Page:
Photo by Julia Bunch

The madness of the hustle and bustle of college life is inevitable. Between hellish midterms, club meetings and hangovers, our minds are unable to have a suitable break to relax and recuperate. Given the magnitude of information and analysis we’re forced to process on a daily basis for classes, lest we cram and study to get the grade, not the material, it’s imperative that we have some sort of mental medicine.

Enter a regular day at my mosque, and I learned about the incredible benefits of meditation. At first, I thought it was an ordinary religious sermon about meditation to remind me that I need to up my time with God, but legendary basketball coach Phil Jackson was referenced and made the anecdotal pinnacle of the speech, I knew there was something more to this.

Turns out, Jackson encouraged his players to meditate before a big game, turning off the lights on the day of the game and letting his players focus simply on their breathing for five to ten minutes in complete silence. Kobe Bryant, Lamar Odom, Derek Fisher and other players even vouch for the legitimacy of this.

Taking a look back, it seemed surprising that one of the highest paid basketball coaches in the league would essentially act the opposite of the obstreperous, spit-flying-while-yelling coaches one sees on gameday. There has to be truth to this. I mean, Gandhi, Confucius and other philosophers whose names are etched in history meditated regularly. So why haven’t we jumped on this bus?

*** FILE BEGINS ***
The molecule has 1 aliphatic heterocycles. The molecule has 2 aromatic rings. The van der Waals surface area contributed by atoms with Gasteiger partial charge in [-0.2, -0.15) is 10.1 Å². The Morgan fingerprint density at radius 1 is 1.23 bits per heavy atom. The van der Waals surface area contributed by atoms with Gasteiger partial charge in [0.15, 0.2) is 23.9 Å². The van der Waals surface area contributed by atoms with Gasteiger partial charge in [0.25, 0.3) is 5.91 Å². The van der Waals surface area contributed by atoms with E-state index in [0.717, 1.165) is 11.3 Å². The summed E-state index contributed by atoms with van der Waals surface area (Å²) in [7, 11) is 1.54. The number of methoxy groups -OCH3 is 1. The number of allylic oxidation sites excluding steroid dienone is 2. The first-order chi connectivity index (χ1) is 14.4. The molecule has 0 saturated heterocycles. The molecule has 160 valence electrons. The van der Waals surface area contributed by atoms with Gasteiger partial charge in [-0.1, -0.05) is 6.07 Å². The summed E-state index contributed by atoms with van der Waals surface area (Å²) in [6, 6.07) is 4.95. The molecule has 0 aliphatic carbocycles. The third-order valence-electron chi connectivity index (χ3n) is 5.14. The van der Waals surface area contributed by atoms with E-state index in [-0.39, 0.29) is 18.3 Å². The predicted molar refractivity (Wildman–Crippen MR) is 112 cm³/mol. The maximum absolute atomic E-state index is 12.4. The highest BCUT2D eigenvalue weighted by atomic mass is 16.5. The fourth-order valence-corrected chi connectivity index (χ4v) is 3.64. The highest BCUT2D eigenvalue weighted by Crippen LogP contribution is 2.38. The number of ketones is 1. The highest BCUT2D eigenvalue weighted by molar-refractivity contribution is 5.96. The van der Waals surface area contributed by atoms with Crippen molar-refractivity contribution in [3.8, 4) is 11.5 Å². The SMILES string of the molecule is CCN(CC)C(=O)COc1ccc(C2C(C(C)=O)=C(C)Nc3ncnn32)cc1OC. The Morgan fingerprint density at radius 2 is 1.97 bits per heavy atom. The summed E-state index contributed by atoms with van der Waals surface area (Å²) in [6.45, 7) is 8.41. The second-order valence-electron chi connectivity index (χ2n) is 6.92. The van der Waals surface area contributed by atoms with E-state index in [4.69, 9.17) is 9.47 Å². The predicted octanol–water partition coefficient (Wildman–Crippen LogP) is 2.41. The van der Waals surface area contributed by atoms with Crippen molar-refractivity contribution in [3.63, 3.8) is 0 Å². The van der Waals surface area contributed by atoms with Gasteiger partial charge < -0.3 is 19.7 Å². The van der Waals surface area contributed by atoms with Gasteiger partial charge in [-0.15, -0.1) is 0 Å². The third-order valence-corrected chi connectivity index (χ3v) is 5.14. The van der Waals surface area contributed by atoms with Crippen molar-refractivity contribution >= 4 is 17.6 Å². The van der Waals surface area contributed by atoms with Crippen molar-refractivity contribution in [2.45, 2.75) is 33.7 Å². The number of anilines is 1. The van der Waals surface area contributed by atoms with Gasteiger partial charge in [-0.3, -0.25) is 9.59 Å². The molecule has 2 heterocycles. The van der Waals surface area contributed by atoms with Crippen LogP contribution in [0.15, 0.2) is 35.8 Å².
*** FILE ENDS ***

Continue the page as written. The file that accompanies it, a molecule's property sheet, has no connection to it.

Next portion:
Well, I decided to try this out. As busy as my schedule, as most other students’ schedules are, I forced myself to take five minutes at the end of the day and focus on absolutely nothing. Between managing a section, research and 17 credit hours of classes, I found it extremely difficult to clear my head at first. Normally, my workouts at the gym were the time to destress—but that was because I had something else to do. With meditation, there was nothing to distract me from the worldly matters, and escape seemed futile. But as the week progressed and my ADD sank into the recesses of my brain, I was able to find more focus and truly eradicate the stress from my mind.

Probably the most surprising thing was that, once I did this, I began to feel much more confident and make rational decisions. Suddenly, reading homework assignments (when I did) wasn’t just reading the material but absorbing the information.

Not to mention the large carryover this had during my workouts as well. And finally, my sleep cycle —what little of it I got—seemed more efficient and I woke up feeling much more refreshed than before.

We have to understand that our minds are responsible for every action, voluntary or involuntary, that we do. We cram it with information everyday. To really prevent our minds from burning out, we really should consider giving it a total break — maybe not even just partying that we think is a break from studying, but a break from all activity altogether.